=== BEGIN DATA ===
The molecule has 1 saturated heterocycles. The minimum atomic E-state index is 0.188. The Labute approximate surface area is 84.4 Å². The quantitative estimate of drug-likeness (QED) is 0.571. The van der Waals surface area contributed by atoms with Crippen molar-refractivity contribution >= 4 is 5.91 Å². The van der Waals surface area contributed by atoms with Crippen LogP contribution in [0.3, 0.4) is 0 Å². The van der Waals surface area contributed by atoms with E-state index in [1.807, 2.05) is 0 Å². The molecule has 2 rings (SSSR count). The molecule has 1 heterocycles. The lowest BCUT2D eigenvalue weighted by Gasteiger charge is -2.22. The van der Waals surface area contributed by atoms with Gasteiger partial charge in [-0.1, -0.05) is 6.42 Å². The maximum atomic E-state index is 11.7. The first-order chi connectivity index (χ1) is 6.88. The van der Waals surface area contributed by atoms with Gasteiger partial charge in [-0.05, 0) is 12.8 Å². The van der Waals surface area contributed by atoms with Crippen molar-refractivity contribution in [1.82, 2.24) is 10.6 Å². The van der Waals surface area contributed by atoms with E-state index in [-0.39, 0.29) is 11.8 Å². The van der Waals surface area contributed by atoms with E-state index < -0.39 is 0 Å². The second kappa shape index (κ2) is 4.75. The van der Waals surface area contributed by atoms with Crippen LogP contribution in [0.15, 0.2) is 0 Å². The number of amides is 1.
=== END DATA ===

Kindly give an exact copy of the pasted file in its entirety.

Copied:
The molecule has 1 saturated heterocycles. The minimum atomic E-state index is 0.188. The Labute approximate surface area is 84.4 Å². The quantitative estimate of drug-likeness (QED) is 0.571. The van der Waals surface area contributed by atoms with Crippen molar-refractivity contribution >= 4 is 5.91 Å². The van der Waals surface area contributed by atoms with Crippen LogP contribution in [0.3, 0.4) is 0 Å². The van der Waals surface area contributed by atoms with E-state index in [1.807, 2.05) is 0 Å². The molecule has 2 rings (SSSR count). The molecule has 1 heterocycles. The lowest BCUT2D eigenvalue weighted by Gasteiger charge is -2.22. The van der Waals surface area contributed by atoms with Gasteiger partial charge in [-0.1, -0.05) is 6.42 Å². The maximum atomic E-state index is 11.7. The first-order chi connectivity index (χ1) is 6.88. The van der Waals surface area contributed by atoms with Gasteiger partial charge in [-0.05, 0) is 12.8 Å². The van der Waals surface area contributed by atoms with Crippen molar-refractivity contribution in [1.82, 2.24) is 10.6 Å². The van der Waals surface area contributed by atoms with E-state index in [-0.39, 0.29) is 11.8 Å². The van der Waals surface area contributed by atoms with E-state index < -0.39 is 0 Å². The second kappa shape index (κ2) is 4.75. The van der Waals surface area contributed by atoms with Crippen LogP contribution in [0.15, 0.2) is 0 Å². The number of amides is 1.